Alice Liddle Wonderland action figure by Moore

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Sculpting - ***1/2
As mentioned, Moore has a certain style, and that style is fully evident here. For fans of that style, this figure is just about perfect. Others may look at this and see 1995 all over again, since that's when his work was all the rage.

Long legs, a bare midriff, and a cute little nose all highlight what is a very attractive sculpt overall.

This figure is about 6 1/4" tall on the base, making her a pretty big girl too.

Some of the detail work is a bit soft, like on the bodice, but there's no doubt (in my mind at least) that he has the female form down.

Alice Liddle Wonderland action figure by Moore

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Paint - ***
The paint work is fairly standard stuff, with some minor slipping around the smaller details and a few of the cut lines. The work on the eyes and lips is good, and the skin tone is even, if a little clumpy in spots.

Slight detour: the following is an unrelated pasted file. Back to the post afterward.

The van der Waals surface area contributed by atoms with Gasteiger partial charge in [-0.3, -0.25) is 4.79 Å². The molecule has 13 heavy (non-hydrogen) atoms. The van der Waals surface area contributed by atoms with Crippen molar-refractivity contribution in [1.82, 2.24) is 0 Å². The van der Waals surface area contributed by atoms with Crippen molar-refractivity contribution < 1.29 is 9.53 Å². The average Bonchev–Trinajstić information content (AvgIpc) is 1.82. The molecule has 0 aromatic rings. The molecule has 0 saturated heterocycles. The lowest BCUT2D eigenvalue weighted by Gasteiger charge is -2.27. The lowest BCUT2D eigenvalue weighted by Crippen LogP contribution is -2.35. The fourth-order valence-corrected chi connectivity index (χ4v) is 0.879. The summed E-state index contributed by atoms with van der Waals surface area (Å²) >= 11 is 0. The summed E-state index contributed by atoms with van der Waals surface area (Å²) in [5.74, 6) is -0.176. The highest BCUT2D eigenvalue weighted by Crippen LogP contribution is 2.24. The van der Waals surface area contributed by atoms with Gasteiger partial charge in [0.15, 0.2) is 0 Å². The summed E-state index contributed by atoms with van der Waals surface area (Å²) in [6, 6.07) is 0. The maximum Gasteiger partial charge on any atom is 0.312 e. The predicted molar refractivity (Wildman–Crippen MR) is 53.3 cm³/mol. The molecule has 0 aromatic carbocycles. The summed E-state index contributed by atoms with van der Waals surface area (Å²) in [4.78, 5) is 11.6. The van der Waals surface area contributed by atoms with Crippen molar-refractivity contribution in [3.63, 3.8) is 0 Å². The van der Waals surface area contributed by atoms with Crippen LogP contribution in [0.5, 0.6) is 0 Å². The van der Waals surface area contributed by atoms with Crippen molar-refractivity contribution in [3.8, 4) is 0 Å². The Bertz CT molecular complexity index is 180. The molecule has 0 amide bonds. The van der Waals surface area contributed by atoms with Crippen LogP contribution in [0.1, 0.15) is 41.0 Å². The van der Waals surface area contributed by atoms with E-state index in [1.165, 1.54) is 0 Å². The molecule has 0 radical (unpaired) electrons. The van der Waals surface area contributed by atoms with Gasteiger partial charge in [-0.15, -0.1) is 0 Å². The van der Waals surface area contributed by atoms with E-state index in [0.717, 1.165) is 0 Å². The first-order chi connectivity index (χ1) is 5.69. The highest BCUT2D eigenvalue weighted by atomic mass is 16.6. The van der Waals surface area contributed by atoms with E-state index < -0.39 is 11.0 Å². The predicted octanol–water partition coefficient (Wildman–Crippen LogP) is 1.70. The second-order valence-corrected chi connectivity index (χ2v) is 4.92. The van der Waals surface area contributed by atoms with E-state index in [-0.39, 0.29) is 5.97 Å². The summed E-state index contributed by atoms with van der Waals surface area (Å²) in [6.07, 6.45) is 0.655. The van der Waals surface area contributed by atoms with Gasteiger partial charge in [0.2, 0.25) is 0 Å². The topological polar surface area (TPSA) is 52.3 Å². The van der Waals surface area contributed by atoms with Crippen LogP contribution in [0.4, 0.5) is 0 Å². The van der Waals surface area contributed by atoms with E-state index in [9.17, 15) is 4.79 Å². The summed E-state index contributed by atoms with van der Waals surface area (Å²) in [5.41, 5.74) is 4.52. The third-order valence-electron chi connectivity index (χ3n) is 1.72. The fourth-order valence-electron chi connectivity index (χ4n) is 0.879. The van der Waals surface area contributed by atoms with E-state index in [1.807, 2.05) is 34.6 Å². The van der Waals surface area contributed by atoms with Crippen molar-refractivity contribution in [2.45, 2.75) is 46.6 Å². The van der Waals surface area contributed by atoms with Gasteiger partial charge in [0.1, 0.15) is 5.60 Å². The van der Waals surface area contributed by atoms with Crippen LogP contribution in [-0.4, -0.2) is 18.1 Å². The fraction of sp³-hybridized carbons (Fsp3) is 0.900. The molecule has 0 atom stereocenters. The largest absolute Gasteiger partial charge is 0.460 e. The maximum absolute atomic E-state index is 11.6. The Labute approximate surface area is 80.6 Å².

The regular release has the blue color more predominate than the costume on the cover of the included comic, but I think that's a wise choice. The blue offsets the white stockings nicely, giving the figure some pop in the color department.

Alice Liddle Wonderland action figure by Moore

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Articulation - **
This is an action figure in the very loosest definition - it's really what I like to call a Nerd Hummel.  It has one pose, and that's about it.

The neck might appear to be a cut joint, but don't assume too much. The hair would restrict any sort of movement even if the joint wasn't glued tight.

There are cut shoulders however, and V style hips. The hips ensure you'll be able to get her to stand on the base cleanly, and the shoulders allow for some minor (very minor) adjustment of the sculpted pose.

Alice Liddle Wonderland action figure by Moore